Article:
PDA

View Full Version : Loss of Color during of Fermentation!



Noob
12-11-2014, 02:20 PM
Hi guys,

just wondering about something, does yeast destroy color pigments? ???
i made 1 gallon batch of pomegranate Melomel.

i used fresh pomegranate i juiced myself.
due type of pom i used juice was more like pitch black.

but after fermentation is done its like pinkish/hazy and even after i used 5micron filter to remove yeast and other particles.
still same color and have some haziness as u can see in picture.
http://mycard.ir/img/color_change.png

even for pitching the yeast i used same juice + yeast & nutrient so no water no nothing

so i wonder what happened here did yeast eatup pigment of fruit or something why it turn like this!

oh and i didnt put it in direct light so no bleaching effect either!

so can anyone shed light on this matter plz im bit confused ???

tnx & cheers :cheers:

Northerngal
12-11-2014, 02:44 PM
Can you post your exact recipe and process?

skunkboy
12-11-2014, 02:49 PM
The POM juice when diluted is probably redish(?) like your mead, during the ferment the yeast probably pulled some of the colour out, but oxygen is more likely to destroy more of the color.

Noob
12-11-2014, 03:42 PM
Can you post your exact recipe and process?

yeah sure, it was easy recipe

1. gallon of fresh black pomegranate juice u can use pom wonderful juice they are from same sort of sort of pomegranate tree.
2. 400 gr honey u used clove honey
3. 1/2 teaspoon pollen
4. 1 pack of yeast
5. 1 teaspoon yeast nutrient.

it took about 3 weeks to settle down its totally dry
i let it after in fridge then used 5 micron filter to filter it

it taste good well beside being very dry :P probably add some honey after i figure out why its so hazy.

Noob
12-11-2014, 03:57 PM
The POM juice when diluted is probably redish(?) like your mead, during the ferment the yeast probably pulled some of the colour out, but oxygen is more likely to destroy more of the color.

nah i used special race of pomegranate even seeds of it totally black so not radish or even normal red ones.
as matter of oxygen hmm well it cant be coz demijohn is almost full and airlock on it so how can affect it when it has no access to the juice

theDREWery
12-12-2014, 07:28 AM
Certain juices can have pigments that will settle out over time. I made a ruby red grapefruit wine a couple years ago that was nicely pink at pitching, but two weeks into fermenting was light gold colored with a nice red yeast cake. IIRC, I believe darker pigments tend to be larger molecules which could facilitate them falling out of suspension easier, especially as the solution shifts from sugar/water towards water/ethanol. Did your yeast cake have a lot of color?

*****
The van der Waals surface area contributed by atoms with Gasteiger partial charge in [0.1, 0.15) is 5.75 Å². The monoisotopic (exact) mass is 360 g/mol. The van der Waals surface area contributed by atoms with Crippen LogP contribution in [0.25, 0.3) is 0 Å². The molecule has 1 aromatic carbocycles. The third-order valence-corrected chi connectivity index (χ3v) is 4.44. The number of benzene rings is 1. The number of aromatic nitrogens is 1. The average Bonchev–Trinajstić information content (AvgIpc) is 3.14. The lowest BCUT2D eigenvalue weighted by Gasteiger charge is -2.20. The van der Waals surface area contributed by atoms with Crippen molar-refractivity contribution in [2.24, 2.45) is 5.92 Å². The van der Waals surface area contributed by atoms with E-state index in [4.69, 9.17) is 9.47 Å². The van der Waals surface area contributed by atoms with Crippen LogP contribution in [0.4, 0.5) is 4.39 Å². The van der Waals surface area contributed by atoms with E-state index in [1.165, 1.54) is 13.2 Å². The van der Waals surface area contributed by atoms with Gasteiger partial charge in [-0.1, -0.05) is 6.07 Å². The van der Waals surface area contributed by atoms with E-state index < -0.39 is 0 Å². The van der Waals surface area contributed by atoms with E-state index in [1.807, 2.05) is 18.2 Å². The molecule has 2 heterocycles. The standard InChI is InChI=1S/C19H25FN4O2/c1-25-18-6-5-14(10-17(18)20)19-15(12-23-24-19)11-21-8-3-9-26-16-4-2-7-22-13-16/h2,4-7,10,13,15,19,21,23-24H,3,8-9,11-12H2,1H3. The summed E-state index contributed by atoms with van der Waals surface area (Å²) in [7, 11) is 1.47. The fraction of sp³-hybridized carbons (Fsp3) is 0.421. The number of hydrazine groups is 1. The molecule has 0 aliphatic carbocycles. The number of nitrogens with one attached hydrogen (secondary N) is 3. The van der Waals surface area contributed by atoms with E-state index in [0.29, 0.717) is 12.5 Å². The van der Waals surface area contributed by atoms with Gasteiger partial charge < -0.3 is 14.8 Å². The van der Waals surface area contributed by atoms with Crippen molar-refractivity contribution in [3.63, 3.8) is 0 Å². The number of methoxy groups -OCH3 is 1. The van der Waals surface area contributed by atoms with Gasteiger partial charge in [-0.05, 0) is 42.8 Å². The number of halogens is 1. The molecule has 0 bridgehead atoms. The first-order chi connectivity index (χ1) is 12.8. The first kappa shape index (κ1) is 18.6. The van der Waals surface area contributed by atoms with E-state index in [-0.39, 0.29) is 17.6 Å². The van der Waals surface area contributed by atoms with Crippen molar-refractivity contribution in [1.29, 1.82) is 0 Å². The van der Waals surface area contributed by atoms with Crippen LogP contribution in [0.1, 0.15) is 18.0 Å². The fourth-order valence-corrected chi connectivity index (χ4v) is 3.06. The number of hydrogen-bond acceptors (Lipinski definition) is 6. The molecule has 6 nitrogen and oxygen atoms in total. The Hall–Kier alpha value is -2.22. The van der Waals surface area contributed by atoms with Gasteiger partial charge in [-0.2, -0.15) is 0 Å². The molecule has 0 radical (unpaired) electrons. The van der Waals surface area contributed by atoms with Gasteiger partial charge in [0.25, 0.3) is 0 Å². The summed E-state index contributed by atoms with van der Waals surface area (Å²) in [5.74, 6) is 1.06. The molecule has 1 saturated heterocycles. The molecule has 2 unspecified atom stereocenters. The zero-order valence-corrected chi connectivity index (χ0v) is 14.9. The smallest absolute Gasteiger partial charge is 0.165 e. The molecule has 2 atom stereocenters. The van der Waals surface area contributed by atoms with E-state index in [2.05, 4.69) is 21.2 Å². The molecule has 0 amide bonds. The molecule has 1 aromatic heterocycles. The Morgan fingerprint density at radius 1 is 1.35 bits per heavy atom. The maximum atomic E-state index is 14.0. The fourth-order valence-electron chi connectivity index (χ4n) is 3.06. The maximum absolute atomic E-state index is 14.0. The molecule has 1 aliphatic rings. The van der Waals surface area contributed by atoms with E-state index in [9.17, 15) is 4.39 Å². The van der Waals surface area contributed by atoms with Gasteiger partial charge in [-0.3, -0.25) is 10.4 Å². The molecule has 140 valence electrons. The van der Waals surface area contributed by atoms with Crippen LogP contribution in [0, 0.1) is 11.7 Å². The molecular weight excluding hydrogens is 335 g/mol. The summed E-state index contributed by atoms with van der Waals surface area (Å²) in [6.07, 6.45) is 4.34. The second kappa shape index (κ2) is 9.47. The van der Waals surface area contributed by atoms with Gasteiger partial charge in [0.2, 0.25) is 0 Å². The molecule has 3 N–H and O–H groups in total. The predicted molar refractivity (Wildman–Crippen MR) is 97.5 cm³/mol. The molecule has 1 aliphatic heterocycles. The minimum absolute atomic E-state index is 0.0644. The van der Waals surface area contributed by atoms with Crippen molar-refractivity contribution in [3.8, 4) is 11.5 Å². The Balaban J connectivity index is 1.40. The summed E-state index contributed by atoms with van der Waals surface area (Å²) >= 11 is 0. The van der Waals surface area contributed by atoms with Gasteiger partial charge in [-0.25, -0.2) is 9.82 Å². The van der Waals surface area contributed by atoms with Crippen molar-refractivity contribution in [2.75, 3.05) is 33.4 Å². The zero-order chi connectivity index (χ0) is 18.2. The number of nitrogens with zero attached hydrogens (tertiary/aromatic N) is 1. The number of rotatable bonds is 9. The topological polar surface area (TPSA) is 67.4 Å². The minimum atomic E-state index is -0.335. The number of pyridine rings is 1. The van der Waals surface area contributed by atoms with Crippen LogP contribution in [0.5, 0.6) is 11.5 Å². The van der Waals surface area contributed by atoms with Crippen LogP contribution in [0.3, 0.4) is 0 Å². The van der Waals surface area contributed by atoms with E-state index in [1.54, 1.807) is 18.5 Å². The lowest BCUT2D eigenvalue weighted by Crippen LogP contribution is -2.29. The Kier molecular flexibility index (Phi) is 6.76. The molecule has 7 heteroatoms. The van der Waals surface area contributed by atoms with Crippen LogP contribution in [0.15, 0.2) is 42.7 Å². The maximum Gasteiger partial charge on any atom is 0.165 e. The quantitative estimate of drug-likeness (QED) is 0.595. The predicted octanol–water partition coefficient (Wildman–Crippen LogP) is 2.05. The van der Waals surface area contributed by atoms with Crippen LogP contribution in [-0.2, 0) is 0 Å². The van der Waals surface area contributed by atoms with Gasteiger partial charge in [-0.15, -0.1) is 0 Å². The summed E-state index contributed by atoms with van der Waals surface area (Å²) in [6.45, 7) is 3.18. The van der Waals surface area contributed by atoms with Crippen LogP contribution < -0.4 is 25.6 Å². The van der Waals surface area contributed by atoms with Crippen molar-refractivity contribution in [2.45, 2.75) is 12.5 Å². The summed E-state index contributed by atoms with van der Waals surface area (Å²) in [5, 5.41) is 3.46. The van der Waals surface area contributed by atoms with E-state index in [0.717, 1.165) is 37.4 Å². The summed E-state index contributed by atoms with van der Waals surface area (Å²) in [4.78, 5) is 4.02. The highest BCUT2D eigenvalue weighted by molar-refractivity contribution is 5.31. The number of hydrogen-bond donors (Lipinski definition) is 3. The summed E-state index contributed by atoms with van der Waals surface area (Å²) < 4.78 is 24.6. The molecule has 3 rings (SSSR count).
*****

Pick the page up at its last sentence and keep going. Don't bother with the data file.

Maeloch
12-12-2014, 08:33 AM
Not like this will help in your mead - but it's not a pH effect is it? Have you tried adding acid/base to the juice and seeing if it turns colour?

Noob
12-12-2014, 09:11 AM
nop i didn't maeloch

usually pom have bit acidish in first place anyway
i got citric acid & malic which one should i add and how much

thanks

Not like this will help in your mead - but it's not a pH effect is it? Have you tried adding acid/base to the juice and seeing if it turns colour?

Noob
12-12-2014, 09:14 AM
yeah now u mention it it was redish in bottom of my demijohn.
but still didnt expect to color change that much.

i have old pom juice they can last long on their own for long time if they are not put in sunlight.
thats y i wonder if actually yeast had their own party and ate all red pom pigments and pissed yellow ethanol or something lool


Certain juices can have pigments that will settle out over time. I made a ruby red grapefruit wine a couple years ago that was nicely pink at pitching, but two weeks into fermenting was light gold colored with a nice red yeast cake. IIRC, I believe darker pigments tend to be larger molecules which could facilitate them falling out of suspension easier, especially as the solution shifts from sugar/water towards water/ethanol. Did your yeast cake have a lot of color?